Whiskey Myers Tornillo Album

Whiskey Myers Get On The Good Foot


If an idea, system, or organization ossifies or if something ossifies it, it becomes fixed and difficult to change.’

so Collins Dictionary tells us. And bands don’t want that. Whiskey Myers, a well-regarded Rock and Country and Blues and Soul band from Palestine, Texas, are on their 6th album and they aren’t prepared to mine old seams. None of their albums really hang about in one place for long, but it’s always a big decision to add more elements, sometimes fans never come back when you do that, sometimes the album is seen as an aberration. Whiskey Myers has presented an album that takes them to a new level.

Whiskey Myers Brings You Tornillo

The meaning of the album title is a Bolt. But it’s also a Screw, and that’s clearer, Cody Cannon and his crew have served us a screw it isn’t smooth, this is perhaps not what we might expect, but it’s what we need.

With high inflation, rising energy bills, recession, and a pandemic; the world is in a bad place and many of us wonder if life will ever be the same again. At a time like this, we need to dance like it doesn’t matter more than ever – Tornillo lets us, it even invites us.

Whiskey Myers
Credit; whiskeymyers.com

Horns are fruity, they have a fecund full and round sound, and female backing vocals add heft and sassy sounds. That’s how ‘John Wayne’ is, ‘Mission To Mars’ too, those horns this time staying against the wall at the back of the room, that almost Gospel backing vox adding a little Soul to the County Rock ‘n’ Roll.

And then?

Edgar Winter’s White Trash, that’s what. Brother of Bluesman Johnny, Edgar was a little different, there was Jazz and Funk in his Blues and his 70’s band White Trash band amped up the Rock and then made the Soul fight for supremacy. It was raucous, ribald, and rather righteous.

It’s what makes ‘Bad Medicine’ so fine, horns blasting, slide solo superior. But there’s also a feel of Delaney & Bonnie in ‘Feet’s’, that gentle unfolding of calm, no worries groove with a little hip shaking cool.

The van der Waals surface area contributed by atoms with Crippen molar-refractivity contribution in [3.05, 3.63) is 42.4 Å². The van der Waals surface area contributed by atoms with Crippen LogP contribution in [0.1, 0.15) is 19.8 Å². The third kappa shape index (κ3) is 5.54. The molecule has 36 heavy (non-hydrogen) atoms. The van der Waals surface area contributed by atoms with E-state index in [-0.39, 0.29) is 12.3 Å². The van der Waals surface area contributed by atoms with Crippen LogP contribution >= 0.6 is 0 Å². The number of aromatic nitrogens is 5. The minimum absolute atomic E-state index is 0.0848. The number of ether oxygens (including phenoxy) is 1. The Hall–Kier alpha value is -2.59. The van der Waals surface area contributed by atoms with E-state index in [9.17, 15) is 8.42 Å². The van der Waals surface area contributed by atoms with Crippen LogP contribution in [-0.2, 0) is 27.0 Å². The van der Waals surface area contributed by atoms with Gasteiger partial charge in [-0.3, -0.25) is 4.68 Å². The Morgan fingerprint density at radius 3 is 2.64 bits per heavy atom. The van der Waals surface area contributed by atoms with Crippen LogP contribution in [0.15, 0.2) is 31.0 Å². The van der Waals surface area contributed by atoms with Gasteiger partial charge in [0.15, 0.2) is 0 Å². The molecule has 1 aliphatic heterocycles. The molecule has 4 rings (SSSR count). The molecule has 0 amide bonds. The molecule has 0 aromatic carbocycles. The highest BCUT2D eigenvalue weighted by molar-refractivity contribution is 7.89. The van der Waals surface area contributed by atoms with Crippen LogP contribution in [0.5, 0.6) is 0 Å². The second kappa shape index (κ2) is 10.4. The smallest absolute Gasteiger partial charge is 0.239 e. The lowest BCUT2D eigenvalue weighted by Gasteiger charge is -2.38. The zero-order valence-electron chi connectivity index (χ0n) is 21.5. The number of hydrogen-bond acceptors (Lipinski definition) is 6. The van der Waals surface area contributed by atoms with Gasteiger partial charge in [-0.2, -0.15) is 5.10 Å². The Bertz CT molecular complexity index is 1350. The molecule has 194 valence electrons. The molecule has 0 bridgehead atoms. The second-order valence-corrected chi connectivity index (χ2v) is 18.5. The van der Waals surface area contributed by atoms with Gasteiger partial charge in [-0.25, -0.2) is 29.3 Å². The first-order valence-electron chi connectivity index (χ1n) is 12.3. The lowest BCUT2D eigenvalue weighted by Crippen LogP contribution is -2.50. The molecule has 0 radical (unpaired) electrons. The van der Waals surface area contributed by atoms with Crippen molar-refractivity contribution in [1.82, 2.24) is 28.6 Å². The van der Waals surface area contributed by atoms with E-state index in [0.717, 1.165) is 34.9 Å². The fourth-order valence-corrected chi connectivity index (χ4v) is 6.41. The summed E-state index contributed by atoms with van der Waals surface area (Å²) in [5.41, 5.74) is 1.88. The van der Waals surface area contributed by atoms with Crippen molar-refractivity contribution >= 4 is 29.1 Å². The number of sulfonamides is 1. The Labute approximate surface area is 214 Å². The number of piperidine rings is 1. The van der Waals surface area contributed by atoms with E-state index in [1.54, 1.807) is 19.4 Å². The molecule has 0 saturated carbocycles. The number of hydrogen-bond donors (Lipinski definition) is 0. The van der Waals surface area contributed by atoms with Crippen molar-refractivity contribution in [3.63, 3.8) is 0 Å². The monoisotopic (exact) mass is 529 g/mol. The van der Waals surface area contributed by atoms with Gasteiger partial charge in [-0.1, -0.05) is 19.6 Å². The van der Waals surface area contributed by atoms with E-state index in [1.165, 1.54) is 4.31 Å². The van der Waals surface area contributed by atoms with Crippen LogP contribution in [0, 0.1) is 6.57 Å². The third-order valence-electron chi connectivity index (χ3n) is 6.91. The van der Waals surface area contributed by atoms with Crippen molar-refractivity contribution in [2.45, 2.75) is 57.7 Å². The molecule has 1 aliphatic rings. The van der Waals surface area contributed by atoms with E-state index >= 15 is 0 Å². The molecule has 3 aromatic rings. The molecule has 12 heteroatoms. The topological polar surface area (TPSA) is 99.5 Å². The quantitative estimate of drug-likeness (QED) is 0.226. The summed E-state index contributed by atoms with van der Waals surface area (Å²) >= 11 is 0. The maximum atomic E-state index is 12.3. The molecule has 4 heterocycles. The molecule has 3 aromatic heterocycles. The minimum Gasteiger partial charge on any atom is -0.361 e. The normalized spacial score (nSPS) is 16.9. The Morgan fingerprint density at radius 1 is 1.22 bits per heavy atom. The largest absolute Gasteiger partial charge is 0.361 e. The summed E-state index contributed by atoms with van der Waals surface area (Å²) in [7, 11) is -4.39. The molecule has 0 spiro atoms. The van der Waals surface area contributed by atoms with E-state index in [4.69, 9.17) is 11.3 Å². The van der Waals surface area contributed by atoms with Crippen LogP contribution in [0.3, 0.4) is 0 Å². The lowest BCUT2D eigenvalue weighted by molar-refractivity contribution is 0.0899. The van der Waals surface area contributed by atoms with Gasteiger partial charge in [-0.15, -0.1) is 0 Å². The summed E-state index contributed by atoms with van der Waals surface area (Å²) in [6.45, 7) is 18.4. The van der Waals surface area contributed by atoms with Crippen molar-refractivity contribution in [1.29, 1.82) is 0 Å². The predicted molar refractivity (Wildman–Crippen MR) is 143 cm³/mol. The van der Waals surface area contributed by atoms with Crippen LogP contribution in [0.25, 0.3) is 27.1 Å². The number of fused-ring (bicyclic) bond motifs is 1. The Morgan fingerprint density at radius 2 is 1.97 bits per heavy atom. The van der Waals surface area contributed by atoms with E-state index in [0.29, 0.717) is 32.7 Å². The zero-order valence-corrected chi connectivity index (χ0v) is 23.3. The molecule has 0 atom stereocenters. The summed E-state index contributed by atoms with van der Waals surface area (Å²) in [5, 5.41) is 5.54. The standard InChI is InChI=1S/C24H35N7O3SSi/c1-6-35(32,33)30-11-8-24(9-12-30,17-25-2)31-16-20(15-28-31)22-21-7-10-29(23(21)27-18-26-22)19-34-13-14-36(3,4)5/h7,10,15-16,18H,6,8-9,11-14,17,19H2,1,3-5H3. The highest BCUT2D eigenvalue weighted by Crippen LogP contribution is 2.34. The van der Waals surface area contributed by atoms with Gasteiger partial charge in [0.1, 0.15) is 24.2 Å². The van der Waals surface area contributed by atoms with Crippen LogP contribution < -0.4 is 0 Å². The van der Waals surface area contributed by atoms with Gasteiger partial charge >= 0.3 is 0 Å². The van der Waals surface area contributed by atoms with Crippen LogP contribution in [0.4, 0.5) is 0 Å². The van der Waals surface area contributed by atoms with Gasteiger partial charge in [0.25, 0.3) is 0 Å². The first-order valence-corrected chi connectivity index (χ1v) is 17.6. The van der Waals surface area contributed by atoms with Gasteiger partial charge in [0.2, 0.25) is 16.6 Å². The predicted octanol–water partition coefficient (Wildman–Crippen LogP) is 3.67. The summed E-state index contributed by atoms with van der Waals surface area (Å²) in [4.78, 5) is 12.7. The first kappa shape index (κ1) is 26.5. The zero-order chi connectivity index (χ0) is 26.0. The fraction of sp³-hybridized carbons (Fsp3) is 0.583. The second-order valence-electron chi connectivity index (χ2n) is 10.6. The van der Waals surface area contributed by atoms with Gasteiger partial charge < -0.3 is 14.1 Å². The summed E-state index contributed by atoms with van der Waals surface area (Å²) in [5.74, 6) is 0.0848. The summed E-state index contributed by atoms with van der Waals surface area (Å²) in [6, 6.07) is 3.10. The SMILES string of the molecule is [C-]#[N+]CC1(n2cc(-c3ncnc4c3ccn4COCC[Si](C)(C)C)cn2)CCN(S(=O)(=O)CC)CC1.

No Rock, Then?

Oh yes, lots, but woven into so much other music, the guitar playout to ‘The Wolf’ almost meanders right to the end of the album and the Country Rock here is thick and tough.

‘This new funk is something that you will get used to…With some added Soul, Gospel, and old-fashioned Rock n Roll, the band has broadened their horizons whilst retaining that Southern core.’

Rock N’ Load put the difference in this album well, once you realize what Whiskey Myers are doing, that tasty gumbo of sounds will make you want seconds.

With One Bound, They’re Free

Let’s be clear, Whiskey Myers hasn’t released a James Brown 70’s Funkateria or Prince Funkorock workout, this is a Hammond organ-drenched Country Rock album. There’s even a feel of 70’s Southern Rock here, both the sit-up and beg harder Rock of Blackfoot and rolling musical river of the Allman Brothers.

That’s what fans want from Whiskey Myers, that’s what they’ve got. But this is more. It opens up the band to so much more music, it takes them somewhere else, and it makes everything so much more interesting.

Holler.country put it very well;

‘With this authoritative and impressive album, Whiskey Myers once again succeeds in working within the confines of Southern rock. The band pushes those limited borders wider with creativity and faith in their own substantial talents. With Tornillo, their recent burst of crossover popularity should be set to last.’

Yes, this is more interesting. For Whiskey Myers. For us. Tornillo is a screw. Is this a tornillo Job? Definitely not.

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